Gelassenheit in the Anabaptist view has two closely related meanings. First, it means that the Christian must yield to God’s will. Each person must give up self‐will and self‐centered desires to follow God. The death of self‐will may involve both internal and external suffering. Internally there is a struggle to die to selfish desires. Externally, obedience to God’s will may bring persecution. Thousands of early Anabaptists were burned at the stake or drowned. Indeed martyrdom became a sign of a yielded life. Both internal and external yielding were ways of following Christ’s path to the cross.328

    3. OSIAH HORST

      3 Life Lessons

      Those are three concise points that largely do happen in the plain communities. Point #2 “Past wisdom is privileged. But younger members should also be listened to. Tradition is valued but change should also happen.” I believe we over emphasise past wisdom and under value the input of younger members. Past wisdom may not always be useful in the present. Circumstances change and the young people are more in touch with what is relevant today. There are however, also things that we older folks have experienced and had handed down to us and the younger members should not ignore them. So always a good balance of younger and older people giving input is needed.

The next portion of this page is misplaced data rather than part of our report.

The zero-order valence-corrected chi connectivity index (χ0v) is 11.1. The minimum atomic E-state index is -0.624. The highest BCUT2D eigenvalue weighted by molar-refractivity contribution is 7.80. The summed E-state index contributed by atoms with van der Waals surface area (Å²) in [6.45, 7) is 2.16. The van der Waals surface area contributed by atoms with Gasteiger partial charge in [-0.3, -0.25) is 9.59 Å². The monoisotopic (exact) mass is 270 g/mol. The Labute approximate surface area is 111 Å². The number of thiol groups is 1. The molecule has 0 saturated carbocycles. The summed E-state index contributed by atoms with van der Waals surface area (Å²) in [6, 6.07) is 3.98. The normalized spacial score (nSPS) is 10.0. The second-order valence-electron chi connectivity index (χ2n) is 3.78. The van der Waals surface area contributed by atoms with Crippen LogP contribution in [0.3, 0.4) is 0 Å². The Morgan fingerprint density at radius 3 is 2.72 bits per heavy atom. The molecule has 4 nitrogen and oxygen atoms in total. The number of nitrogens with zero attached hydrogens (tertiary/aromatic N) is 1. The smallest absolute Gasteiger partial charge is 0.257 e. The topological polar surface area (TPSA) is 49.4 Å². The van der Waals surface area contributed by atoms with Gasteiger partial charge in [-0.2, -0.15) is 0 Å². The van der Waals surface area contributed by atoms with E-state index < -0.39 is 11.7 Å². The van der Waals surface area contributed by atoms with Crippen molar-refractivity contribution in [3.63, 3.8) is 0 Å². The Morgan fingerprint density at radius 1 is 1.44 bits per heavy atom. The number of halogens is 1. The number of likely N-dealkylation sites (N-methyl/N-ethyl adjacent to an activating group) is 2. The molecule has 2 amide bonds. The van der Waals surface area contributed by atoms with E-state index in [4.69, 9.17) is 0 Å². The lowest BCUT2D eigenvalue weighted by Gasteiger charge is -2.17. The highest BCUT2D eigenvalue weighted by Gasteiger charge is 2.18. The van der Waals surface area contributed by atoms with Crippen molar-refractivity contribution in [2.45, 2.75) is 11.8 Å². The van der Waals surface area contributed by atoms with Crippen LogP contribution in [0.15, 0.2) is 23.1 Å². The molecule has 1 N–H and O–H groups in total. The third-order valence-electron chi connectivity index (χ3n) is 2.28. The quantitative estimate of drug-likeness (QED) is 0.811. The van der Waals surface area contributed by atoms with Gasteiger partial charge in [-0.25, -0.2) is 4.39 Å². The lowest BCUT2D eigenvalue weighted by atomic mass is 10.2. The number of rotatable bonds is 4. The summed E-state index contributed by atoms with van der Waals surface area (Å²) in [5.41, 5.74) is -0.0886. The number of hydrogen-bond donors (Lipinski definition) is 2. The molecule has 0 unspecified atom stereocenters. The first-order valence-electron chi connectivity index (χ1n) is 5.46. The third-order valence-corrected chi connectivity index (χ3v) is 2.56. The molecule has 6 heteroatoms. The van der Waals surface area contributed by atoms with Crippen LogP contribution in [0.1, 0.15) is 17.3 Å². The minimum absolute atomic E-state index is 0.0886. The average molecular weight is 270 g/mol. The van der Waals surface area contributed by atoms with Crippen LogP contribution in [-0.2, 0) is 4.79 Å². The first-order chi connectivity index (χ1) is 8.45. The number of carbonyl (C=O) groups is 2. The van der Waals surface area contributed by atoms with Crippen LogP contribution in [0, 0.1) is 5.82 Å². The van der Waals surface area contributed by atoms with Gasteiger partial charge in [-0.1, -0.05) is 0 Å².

1. Older vs. younger input

        Thanks for the comment Osiah – from the perspective of the Amish (and I would suppose any community wishing to sustain itself) getting the balance right is the eternally tricky part.

        On the one end there are the plainest churches which tend to weigh everything very heavily to the side of tradition which in turn limits their members in areas such as education (and that is arguably the point), and on the other, the churches (often the more business-oriented ones) which adopt innovations more rapidly and which trend at least from the perspective of some too quickly in the direction of the world and modern culture.

        Though if it is about purely sustaining oneself as presently constituted I would think the plainer and more tradition-oriented groups would have the better prospects of that. That doesn’t necessarily mean those are the healthiest churches though.

    4. Connection and balance...

      While not about the Amish, I recently released a book regarding exploring and celebrating tradition and ritual in the Grange, a fraternal organization with strong ties to agriculture. As a result, I find positive tension can exist between old and new. Words like connection and balance become critical.